Examples of Erroneous Eviction Complaints

Most rental property is managed by the property owner (landlord). As the old saying goes, you don’t know what you don’t know. It is apparent, however, that most landlords do not know a lot about the laws and rules on filing a proper eviction. Here are some real-life examples of errors that are common in landlord’s eviction complaints (names are redacted). Note: these are just a sampling of evictions filed within a 3-day period in Escambia County, Florida.


In this eviction, the landlord is a company, but the landlord did not file the eviction through an attorney. Florida law is clear: a company landlord cannot file its own eviction; it must have an attorney to file. If this tenant files an answer, the court will not permit the company landlord to proceed without an attorney representing it in the eviction action.


In this eviction, the landlord named a tenant but did not include the tenant’s full name. Not naming the tenant correctly in the eviction complaint may cause several problems, including: defective summons and inability to execute a writ of possession without properly identifying the party. The eviction complaint and notices that form the basis of the eviction must name all tenants on the lease or that agreed in a verbal tenancy. If there is an “unknown tenant”, the landlord must name the unknown tenant as such pursuant to the Florida Rules of Civil Procedure, though one would think that a landlord would know the name of a tenant that he entered into an agreement with.


As a basis for this eviction, the landlord filed as an exhibit a 3 day notice to pay, but the notice did not include a certificate of service, that is, the method and date of delivery. Without a certificate of service, the notice is defective, and the court can find in favor of the tenant and dismiss the eviction based on a defective notice.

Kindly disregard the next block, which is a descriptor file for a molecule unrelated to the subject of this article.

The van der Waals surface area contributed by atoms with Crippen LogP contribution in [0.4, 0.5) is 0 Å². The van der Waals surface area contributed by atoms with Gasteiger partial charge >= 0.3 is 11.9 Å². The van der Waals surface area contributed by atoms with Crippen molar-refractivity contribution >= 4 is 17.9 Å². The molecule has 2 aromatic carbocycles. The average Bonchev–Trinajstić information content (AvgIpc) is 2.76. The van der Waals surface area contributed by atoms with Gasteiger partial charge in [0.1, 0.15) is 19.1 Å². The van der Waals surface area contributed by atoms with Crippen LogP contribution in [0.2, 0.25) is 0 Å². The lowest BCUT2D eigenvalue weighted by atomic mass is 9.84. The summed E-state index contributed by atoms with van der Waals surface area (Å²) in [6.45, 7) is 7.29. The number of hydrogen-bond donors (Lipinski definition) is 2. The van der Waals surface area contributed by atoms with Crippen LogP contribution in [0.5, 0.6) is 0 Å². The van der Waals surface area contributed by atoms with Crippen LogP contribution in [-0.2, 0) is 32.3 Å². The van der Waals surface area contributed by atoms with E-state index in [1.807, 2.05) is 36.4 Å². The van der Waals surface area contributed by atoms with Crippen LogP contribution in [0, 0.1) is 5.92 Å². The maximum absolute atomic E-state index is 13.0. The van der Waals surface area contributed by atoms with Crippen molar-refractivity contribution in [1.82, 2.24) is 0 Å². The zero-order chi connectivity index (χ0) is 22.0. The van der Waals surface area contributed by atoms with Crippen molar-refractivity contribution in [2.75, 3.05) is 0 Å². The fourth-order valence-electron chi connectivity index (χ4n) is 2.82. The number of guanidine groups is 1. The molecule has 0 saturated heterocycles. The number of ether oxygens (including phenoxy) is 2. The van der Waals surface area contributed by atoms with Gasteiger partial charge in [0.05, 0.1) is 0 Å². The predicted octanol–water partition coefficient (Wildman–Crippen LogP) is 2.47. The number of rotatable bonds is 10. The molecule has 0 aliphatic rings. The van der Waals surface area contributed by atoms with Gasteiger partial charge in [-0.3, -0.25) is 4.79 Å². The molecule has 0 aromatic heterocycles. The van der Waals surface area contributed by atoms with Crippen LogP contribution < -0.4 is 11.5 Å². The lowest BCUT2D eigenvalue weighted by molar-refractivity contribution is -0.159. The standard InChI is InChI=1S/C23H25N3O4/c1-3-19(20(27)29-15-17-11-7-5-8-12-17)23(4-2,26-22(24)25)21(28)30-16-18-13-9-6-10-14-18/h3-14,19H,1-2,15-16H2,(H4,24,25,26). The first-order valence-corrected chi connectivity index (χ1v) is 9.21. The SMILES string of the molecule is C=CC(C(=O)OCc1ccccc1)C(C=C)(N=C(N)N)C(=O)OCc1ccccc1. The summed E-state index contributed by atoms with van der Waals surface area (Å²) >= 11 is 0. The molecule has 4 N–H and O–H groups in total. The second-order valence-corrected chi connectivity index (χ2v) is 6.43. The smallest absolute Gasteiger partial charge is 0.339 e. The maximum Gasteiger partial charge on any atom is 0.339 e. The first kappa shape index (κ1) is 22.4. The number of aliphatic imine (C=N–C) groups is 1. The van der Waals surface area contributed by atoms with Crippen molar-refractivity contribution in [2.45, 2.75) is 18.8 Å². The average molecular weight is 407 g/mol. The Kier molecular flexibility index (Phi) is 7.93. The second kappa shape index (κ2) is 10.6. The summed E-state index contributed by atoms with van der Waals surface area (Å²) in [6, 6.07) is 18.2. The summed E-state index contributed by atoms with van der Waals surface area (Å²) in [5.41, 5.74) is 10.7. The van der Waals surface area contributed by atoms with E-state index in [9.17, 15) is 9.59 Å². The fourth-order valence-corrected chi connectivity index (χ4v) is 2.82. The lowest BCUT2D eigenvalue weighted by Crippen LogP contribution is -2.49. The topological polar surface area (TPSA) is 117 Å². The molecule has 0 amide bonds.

As a basis for this eviction, the landlord filed as an exhibit a 7 day notice to terminate based on a non-curable violation. In Florida, the landlord must be specific as to the violations that form a basis for eviction, including the lease or statutory provision violated and the “who, what, when and where” details of the violation. This notice is lacks any specifics as to the lease or statutory provision that was violated and the facts that form the basis of the violation; and as such, the court will likely find that the notice is defective, thereby dismissing the eviction.


As a basis for this eviction, the landlord filed as an exhibit a 30 day notice to terminate a month-to-month tenancy. Assuming rent is due on the first of the month (the eviction complaint doesn’t allege when rent is owed), this notice is defective because the notice must be delivered at least 30 days prior to the end of the monthly period. When rent is due on the first, the “end of the monthly period” is the day before the first. The landlord here delivered the notice on 3/11/24 and terminated on 4/11/24, which is not correct if rent is owed on the first day of the month. 


This property manager filed an eviction on behalf of the landlord and attached a “3 day notice to pay”, but this notice is clearly defective. First, a property manager must use either the 3 day notice form approved by the Florida Supreme Court or prepared by an attorney for the landlord. In addition, the property manager’s notice is defective as it does not contain the required statutory language in F.S. 83.56(3). If this tenant defends on the action, the court will find that the notice is defective and dismiss this eviction.


If you are a landlord of residential rental property and you want your eviction handled properly, hire an expert law firm. At Property Management Law Solutions, LLC, we specialize in residential landlord-tenant and property management matters and have since 2006. Contact us today for a consultation about your landlord-tenant matter or subscribe to one of our Membership plans to help improve your rental business. 

Property Management Law Solutions, LLC is a Florida law firm that specializes in landlord-tenant law and is a landlord-only law firm. We provide statewide services including evictions, consultation plans, education and training, membership plans, forms library, lease agreement plans and more. If you are a landlord or property manager, contact us today or subscribe to one of our online membership plans.